Louise Thompson opens up about healthcare she received after traumatic labour

Former Made in Chelsea star Louise Thompson has opened up about the care she received after her traumatic labour when she gave birth to her son. 

Louise also shared her opinion on the healthcare system as a whole amid the nursing strikes taking place across the UK. 

Sharing a photo of herself from a hospital bed to her 1.4M Instagram followers, the 32-year-old wrote, “A few people messaged me asking whether I was going to speak up about the nurse strike today. To be honest I have very mixed feelings towards our healthcare system as a whole”.

“I have some very positive things to say and some very negative things (that I have and I will continue to keep to myself)... I decided to take a look back at some of the pictures of my time spent in hospital in November/December last year and they make me feel sick”.

“HOWEVER, there were two ladies who came to my rescue who I adored very much. They were my shining light, my beacon of hope and they made a MASSIVE difference to my experience. They were nurses that I met when I moved down into the high dependency unit”.

Thompson went on to talk about how much the nurses helped her by keeping her informed as well as helping her do everyday tasks. “They looked after me well, they kept me in the loop, tried to give me as much information as possible and they even had to do some gritty things that they’d never done before”.

“They rolled my body onto one side and changed my bedsheets from underneath my heavy naked body when I couldn’t move. They drugged me up. They helped me go to the loo. They put cream on my bedsores”.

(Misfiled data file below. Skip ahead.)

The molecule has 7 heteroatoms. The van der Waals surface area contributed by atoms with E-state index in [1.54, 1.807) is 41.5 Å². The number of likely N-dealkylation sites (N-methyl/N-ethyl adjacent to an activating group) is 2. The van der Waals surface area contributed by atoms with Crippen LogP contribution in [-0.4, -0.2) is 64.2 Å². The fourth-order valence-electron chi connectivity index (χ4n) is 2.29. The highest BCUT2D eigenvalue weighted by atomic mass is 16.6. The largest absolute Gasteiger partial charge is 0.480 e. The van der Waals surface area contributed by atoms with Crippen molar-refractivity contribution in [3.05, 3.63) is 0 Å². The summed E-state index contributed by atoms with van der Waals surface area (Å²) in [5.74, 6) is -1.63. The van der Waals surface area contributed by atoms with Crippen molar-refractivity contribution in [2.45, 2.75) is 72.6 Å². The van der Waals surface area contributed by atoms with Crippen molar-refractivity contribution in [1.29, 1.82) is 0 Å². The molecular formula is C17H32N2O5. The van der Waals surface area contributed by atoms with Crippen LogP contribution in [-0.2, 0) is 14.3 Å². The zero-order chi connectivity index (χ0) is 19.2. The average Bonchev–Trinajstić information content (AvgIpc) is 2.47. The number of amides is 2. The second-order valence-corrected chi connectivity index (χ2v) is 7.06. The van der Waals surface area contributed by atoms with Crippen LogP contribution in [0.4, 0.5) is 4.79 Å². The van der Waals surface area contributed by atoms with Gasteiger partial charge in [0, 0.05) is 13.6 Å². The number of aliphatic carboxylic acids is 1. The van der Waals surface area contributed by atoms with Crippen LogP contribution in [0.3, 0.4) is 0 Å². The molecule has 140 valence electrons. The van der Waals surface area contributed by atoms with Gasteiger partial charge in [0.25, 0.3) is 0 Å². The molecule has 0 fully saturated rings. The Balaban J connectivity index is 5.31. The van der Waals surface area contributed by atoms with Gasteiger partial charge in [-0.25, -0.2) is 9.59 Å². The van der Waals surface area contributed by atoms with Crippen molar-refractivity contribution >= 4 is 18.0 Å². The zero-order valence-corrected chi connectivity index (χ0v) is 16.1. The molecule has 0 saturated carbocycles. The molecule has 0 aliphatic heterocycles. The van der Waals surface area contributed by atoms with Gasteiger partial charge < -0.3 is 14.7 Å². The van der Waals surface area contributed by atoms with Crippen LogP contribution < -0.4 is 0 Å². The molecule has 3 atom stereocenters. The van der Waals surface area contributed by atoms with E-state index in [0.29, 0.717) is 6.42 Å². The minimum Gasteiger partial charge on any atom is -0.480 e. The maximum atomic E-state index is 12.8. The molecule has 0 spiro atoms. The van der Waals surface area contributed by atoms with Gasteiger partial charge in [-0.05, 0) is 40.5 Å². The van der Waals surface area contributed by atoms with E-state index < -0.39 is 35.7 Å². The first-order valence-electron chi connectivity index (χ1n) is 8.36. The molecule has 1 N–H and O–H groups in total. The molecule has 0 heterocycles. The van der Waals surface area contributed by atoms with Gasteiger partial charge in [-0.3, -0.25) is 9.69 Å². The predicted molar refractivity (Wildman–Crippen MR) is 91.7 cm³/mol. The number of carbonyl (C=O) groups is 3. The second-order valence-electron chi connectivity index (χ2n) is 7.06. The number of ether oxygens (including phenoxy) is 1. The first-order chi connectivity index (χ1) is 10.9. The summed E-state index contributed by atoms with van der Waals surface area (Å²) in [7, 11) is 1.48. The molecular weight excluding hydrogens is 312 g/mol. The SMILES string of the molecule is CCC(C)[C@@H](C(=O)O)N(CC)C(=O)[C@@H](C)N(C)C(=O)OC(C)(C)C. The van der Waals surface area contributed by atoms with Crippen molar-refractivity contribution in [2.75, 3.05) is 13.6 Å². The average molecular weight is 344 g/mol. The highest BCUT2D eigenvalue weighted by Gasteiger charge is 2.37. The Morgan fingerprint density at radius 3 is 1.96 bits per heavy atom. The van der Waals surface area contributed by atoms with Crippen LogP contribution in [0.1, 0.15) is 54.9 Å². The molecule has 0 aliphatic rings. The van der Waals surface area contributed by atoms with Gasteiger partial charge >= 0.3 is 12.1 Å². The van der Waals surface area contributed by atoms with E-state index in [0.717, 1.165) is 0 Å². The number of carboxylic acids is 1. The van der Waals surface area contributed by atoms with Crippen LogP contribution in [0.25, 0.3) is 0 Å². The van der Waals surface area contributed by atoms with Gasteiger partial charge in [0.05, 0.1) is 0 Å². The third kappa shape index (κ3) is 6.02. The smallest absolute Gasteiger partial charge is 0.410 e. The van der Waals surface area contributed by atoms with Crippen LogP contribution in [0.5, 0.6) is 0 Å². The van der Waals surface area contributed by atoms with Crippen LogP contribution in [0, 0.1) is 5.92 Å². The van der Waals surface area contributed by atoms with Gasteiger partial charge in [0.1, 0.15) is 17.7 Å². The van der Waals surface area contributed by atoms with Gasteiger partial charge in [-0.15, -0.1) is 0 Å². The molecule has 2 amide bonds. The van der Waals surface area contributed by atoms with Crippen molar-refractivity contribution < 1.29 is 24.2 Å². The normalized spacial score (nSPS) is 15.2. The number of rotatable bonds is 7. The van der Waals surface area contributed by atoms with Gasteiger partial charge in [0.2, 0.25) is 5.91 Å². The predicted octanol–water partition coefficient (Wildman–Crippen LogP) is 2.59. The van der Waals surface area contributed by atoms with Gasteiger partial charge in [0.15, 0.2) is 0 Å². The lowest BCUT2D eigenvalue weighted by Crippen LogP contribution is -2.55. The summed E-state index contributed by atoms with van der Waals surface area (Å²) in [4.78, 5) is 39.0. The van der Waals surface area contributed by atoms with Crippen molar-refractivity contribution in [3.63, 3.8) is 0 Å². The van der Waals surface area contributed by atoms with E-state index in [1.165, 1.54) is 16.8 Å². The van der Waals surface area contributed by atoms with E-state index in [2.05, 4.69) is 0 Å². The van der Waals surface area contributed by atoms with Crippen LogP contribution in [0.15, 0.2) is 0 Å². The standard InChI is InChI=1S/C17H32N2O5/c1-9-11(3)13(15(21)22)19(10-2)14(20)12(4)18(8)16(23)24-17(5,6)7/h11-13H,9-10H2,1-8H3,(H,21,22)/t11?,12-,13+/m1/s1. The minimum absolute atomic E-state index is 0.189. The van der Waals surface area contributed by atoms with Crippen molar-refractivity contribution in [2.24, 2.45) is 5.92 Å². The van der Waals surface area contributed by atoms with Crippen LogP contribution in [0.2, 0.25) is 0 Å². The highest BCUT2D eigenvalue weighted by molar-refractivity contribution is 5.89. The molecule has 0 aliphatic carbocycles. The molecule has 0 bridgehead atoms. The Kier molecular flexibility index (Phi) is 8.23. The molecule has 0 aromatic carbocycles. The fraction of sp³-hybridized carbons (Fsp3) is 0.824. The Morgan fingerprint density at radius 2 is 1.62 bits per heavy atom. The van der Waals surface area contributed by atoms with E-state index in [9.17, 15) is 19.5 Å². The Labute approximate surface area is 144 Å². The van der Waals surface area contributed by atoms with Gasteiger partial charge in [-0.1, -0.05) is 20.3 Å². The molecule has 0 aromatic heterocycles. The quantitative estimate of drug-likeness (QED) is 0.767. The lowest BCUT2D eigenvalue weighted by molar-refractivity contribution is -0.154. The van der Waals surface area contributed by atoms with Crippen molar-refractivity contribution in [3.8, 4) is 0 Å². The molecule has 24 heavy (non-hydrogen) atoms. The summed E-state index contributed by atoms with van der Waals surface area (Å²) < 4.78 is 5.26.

“The stuff I witnessed, the amount of people coming in and out on a daily basis and the amount of strain they were under was shocking”.

When the mum-of-one returned to hospital this year, she listened to the stories of a nurse that was caring for her and the difficult job she had from the long hours to abuse she received from patients to seeing deceased bodies. “More recently when I was an inpatient in a different ward I made friends with a nurse and we discussed it all…all the gritty details”.

“The nhs needs more good people. Good people make an enormous impact on people’s lives and are the difference between people feeling safe, comfortable and wanting to keep going vs not wanting to give up”.

Louise closed off by adding, “I know I should be grateful to be alive and to have a son that is alive. Sometimes I think it would be easier if I was gone. Just the reality. It feels unfair that I was subject to this crisis”.

Since the traumatic birth of her son in November 2021, Louise has been sharing her postpartum journey from speaking about her PTSD and crippling anxiety, to recently revealing she’s been diagnosed with lupus. 



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